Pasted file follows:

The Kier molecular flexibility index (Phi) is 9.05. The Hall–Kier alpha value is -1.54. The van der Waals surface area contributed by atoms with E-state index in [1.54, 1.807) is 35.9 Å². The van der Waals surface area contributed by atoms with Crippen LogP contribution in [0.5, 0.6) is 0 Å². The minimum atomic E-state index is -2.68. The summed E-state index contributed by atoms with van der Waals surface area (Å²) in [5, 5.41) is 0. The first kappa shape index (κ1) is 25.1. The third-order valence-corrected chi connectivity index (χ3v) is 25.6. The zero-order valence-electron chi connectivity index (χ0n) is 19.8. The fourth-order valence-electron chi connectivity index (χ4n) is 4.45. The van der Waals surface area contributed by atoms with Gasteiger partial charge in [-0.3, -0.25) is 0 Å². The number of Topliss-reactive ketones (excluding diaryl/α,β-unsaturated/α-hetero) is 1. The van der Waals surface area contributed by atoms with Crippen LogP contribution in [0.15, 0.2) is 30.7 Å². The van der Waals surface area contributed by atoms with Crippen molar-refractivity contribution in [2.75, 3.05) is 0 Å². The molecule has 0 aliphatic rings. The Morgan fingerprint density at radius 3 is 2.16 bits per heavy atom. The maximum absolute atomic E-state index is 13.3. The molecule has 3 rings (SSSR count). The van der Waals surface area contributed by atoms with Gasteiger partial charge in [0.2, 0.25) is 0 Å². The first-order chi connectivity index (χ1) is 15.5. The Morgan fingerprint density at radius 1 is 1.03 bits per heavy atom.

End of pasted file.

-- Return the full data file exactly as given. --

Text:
The Kier molecular flexibility index (Phi) is 9.05. The Hall–Kier alpha value is -1.54. The van der Waals surface area contributed by atoms with E-state index in [1.54, 1.807) is 35.9 Å². The van der Waals surface area contributed by atoms with Crippen LogP contribution in [0.5, 0.6) is 0 Å². The minimum atomic E-state index is -2.68. The summed E-state index contributed by atoms with van der Waals surface area (Å²) in [5, 5.41) is 0. The first kappa shape index (κ1) is 25.1. The third-order valence-corrected chi connectivity index (χ3v) is 25.6. The zero-order valence-electron chi connectivity index (χ0n) is 19.8. The fourth-order valence-electron chi connectivity index (χ4n) is 4.45. The van der Waals surface area contributed by atoms with Gasteiger partial charge in [-0.3, -0.25) is 0 Å². The number of Topliss-reactive ketones (excluding diaryl/α,β-unsaturated/α-hetero) is 1. The van der Waals surface area contributed by atoms with Crippen LogP contribution in [0.15, 0.2) is 30.7 Å². The van der Waals surface area contributed by atoms with Crippen molar-refractivity contribution in [2.75, 3.05) is 0 Å². The molecule has 0 aliphatic rings. The Morgan fingerprint density at radius 3 is 2.16 bits per heavy atom. The maximum absolute atomic E-state index is 13.3. The molecule has 3 rings (SSSR count). The van der Waals surface area contributed by atoms with Gasteiger partial charge in [0.2, 0.25) is 0 Å². The first-order chi connectivity index (χ1) is 15.5. The Morgan fingerprint density at radius 1 is 1.03 bits per heavy atom.